Sunday, June 29, 2008

Can You Spot Improvement Opportunities Just by Looking?

I recently posted an article, "You Can Observe a Lot Just by Watching", asserting that you could just look around your company (or a supplier's or customer's company) and observe signs of operational excellence (or lack thereof).

This can be taken one more level -- into some simple analytical tools that will put you on the trail of other operational issues.

Bob Gariepy, a GE-trained guy who taught me a lot about manufacturing, used to get a floor plan of the factory, then trace and scale the physical routing of all the parts that went into a finished product from origin to completion. And then Bob set about reducing the distance traveled by a part. Bob showed me examples of parts that traveled over a mile by the time they got to the finished goods shelf.

By definition, a lot of travel distance is a lot of wait time. And a good opportunity for things to get lost, misdirected or damaged. And a lot of extra labor, moving things great distances through the factory. Not to mention the equipment required to handle all that.

So, Bob taught me that physical distance traveled by a product in manufacturing actually has an inverse correlation to efficiency, quality and productivity. What we did about that was quite remarkable. In several cases, we changed the floor layout to manufacturing cells, where every step in the assembly process was within eyesight. That resulted in work-in-process of maybe 6 or 8 units, max. And it meant that if one unit failed final inspection we could stop right then and figure out the problem, before we made 100 or 1,000 defective units.

A couple of these cells were designed for "make-to-order", where the manufacturing lot size was one (1). Generally the same type of item, but perhaps in different sizes, capacities or configurations. That meant we could charge a "rush order" fee when a customer needed something tomorrow, and pocket the entire margin -- all we had to do to put out a rush order was put it into the front of the day's production schedule. No muss, no fuss. But more margin.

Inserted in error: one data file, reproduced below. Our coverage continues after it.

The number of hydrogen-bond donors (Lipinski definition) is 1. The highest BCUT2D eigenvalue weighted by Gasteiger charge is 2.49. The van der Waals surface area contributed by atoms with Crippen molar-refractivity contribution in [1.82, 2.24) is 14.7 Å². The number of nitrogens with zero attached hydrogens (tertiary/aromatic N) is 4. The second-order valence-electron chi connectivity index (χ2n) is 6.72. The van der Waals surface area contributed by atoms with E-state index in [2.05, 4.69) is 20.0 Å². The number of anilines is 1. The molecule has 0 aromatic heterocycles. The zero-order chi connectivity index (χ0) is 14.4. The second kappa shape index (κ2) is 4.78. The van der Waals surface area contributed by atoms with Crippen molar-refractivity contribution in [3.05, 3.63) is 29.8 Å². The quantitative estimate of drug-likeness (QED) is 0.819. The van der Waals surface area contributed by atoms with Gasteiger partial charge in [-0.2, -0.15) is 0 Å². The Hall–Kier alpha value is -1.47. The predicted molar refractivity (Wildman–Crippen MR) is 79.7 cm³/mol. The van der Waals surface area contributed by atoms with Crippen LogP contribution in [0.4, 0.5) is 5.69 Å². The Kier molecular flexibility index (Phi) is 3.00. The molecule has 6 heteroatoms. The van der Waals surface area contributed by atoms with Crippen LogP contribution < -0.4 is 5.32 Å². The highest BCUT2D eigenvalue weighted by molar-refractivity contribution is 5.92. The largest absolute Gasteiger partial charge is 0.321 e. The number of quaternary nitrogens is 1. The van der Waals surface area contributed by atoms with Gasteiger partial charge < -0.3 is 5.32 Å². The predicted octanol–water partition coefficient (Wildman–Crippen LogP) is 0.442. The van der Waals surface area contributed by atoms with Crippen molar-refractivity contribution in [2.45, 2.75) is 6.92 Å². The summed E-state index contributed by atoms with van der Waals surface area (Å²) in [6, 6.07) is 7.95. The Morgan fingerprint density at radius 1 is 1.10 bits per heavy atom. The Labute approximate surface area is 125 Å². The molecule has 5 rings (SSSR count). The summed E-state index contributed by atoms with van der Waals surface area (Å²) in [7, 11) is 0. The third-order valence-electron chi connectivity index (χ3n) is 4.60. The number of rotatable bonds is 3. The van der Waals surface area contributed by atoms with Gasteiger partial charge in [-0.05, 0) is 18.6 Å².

Something else we learned was to compress manufacturing processes into the least possible floor space (This also reduces distance traveled). You need aisles wide enough for safety and maintenance access. Beyond that, wider aisles tend to attract WIP -- wire baskets, pallets and other places non-productive assets can sit. You're far better off with a large, unused open space than spreading out the equipment to cover the floor. Same idea applies to office layouts -- compress the furniture into the least possible area, and leave the rest wide open. You won't have people complaining later when you need to space for expansion.

I later observed a company where the normal product flow crisscrossed the floor (actually, 2 buildings) at least 4 times before it went out the door. The equipment was scattered throughout a building that was 50% bigger than it needed to be. They're now in bankruptcy. Wasn't hard to predict.

There are lots of places outside a factory where Bob's idea applies. White collar workflow, for example. Do things have to physically move long distances between people, or perhaps buildings or cities? What would you have to do to relocate some of that activity to be in closer proximity? Or perhaps put systems in place where a physical document didn't have to move at all -- maybe an online solution.

Give this a try -- observe the way things move through your own production or administrative process -- distance traveled, times touched, etc. Just watching will work. And if you find some, click on "comments" below and tell us about what you saw and how you improved it.

To forward this to a friend,
Click Here

Terry Weaver

Chief Executive Boards International
864 527-5917

Chief Executive Boards International: Freedom for business owners & CEOs -- Less Work, More Money, More Freedom to enjoy it

No comments:

Post a Comment

Comments to CEBI Blog articles are moderated to ensure member privacy and control spam. All comments except those deemed inappropriate should post within 24 hours.